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LaRose Releases New Early Voting Numbers for the May 3rd Primary

COLUMBUS – With one week to go before Ohio's May 3rd Primary Election, Ohio Secretary of State Frank LaRose announced today that 182,496 absentee ballots have been requested by-mail or in-person and that 100,809 votes have been cast statewide.

Data was collected by the Ohio Secretary of State’s Office via an informal survey of Ohio’s 88 county boards of elections. Data as of the end of early voting on April 22, 2022 are the following:

Ballots requested Democratic 87,693 Republican 91,365 Non-Partisan 3,438 Ballots cast early in person Democratic 19,789 Republican 25,099 Non-Partisan 754 Total ballots returned and submitted for counting Democratic 47,558 Republican 51,332 Non-Partisan 1,919

A full county-by-county breakdown (XLSX).

"As I've visited county boards of elections this month during early voting and spoken with voters, what I've seen firsthand are the high standards of accessibility and security which make our state a national model," said LaRose. "From Joe and Susan in Knox County who came out of their board of elections wearing their "I Voted" stickers, to my fellow military members casting their ballots from around the world, to those Ohioans who make their voice heard each year on Election Day, Ohio election officials deliver integrity to our elections and customer service to voters with each ballot cast.”

Voters can check early voting days and hours.

This election season, Ohio voters will enjoy nearly 200 hours of early voting in the May 3rd primary. Ohio is one of 18 states that allows voting on a Saturday and one of just six states that allows early voting on a Sunday. Ohio’s early voting period is 21% longer than the national average.

Voters may also choose to vote by mail. Learn how to request your absentee ballot at

Of the 42 states that run a traditional absentee voting system, a comprehensive review by the Brookings Institute determined no state does it better than Ohio. SOURCE:

Absentee voting in Ohio is time-tested and has strong security checks in place.

Ohioans have utilized absentee voting for two decades, and that has allowed Ohio to put in place both the laws and processes necessary to make absentee voting secure against fraud.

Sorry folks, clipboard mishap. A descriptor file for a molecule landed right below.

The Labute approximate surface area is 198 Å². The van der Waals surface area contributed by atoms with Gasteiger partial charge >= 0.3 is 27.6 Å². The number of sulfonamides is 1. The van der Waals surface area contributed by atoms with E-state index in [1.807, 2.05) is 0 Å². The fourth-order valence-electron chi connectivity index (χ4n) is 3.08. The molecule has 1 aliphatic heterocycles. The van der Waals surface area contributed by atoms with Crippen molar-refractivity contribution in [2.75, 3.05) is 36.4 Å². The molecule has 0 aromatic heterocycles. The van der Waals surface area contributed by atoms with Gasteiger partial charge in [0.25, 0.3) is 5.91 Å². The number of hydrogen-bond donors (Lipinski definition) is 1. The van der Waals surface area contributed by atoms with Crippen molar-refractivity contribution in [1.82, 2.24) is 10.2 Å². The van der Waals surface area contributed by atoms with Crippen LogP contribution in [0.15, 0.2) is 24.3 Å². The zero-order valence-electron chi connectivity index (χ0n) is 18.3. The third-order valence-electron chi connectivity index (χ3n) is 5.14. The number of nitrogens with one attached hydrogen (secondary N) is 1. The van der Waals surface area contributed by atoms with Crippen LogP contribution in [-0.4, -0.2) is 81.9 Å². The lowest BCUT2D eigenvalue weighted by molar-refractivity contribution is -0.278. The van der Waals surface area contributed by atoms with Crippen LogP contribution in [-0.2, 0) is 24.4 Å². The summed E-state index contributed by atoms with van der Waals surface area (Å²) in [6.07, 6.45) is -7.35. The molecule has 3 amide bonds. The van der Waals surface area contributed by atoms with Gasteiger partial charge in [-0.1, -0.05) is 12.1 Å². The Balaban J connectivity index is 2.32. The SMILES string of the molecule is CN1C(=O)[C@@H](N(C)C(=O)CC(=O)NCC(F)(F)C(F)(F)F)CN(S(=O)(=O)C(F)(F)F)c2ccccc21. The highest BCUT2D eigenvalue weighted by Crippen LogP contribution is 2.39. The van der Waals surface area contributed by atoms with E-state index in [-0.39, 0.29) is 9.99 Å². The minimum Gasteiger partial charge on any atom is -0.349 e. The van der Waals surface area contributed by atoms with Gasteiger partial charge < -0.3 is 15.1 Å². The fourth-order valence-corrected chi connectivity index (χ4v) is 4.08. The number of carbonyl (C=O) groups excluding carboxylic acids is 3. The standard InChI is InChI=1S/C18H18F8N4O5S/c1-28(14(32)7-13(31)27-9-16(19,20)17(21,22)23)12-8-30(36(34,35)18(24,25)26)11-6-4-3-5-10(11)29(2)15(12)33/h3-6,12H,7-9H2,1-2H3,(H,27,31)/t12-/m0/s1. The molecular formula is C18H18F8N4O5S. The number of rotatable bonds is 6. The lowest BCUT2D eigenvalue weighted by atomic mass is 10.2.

• Voter identification and signature are checked TWICE during the process
  • Voter list maintenance allows for accurate voter rolls
  • Ballot harvesting is against the law in Ohio
  • Voters are able to track their ballot on

These requirements and processes, as well as strict laws against voter fraud, have made absentee voting secure in Ohio and instances of voter fraud exceedingly rare. Learn more about how Ohio keeps our elections secure by visiting

Voters should consider these best practices when they choose the absentee ballot option:

  • Fill in the information properly. Review the form to ensure you have filled it out properly, including writing your date of birth where required, not the day’s date, as well as signing your request form.

  • Include your e-mail and/or phone number. County boards of elections will be calling or e-mailing voters who may need to remedy information on their ballot request form or absentee ballot envelope. Including your information will ensure you can be reached if your ballot request doesn’t have everything filled out properly.

  • Don’t wait. To accommodate necessary processing time at the county board of elections and the time required for the United States Postal Service to deliver elections mail, voters should not procrastinate – fill out and mail your absentee ballot request as soon as possible.

  • Double check your return envelope. Before you submit your ballot request form, make sure the envelope is addressed to your county board of elections.

  • Track your ballot. Once their ballot request is received by their county board of elections, voters may track their ballot at As long as your ballot is postmarked by the day before the election and received within 10 days (or 20 days for UOCAVA voters) after the election at your county board of elections, your vote will be tabulated.

Ohio voters will find the following races on their primary ballot:

  • Governor
  • Attorney General
  • Auditor of State
  • Secretary of State
  • Treasurer of State
  • Ohio Supreme Court
  • U.S. Senate
  • U.S. Representative to Congress
  • Additional Judicial and municipal candidates

The offices of State Senator, State Representative, and Member of State Central Committee will not appear on the May 3rd Primary Election ballot.

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Media Contact

Rob Nichols
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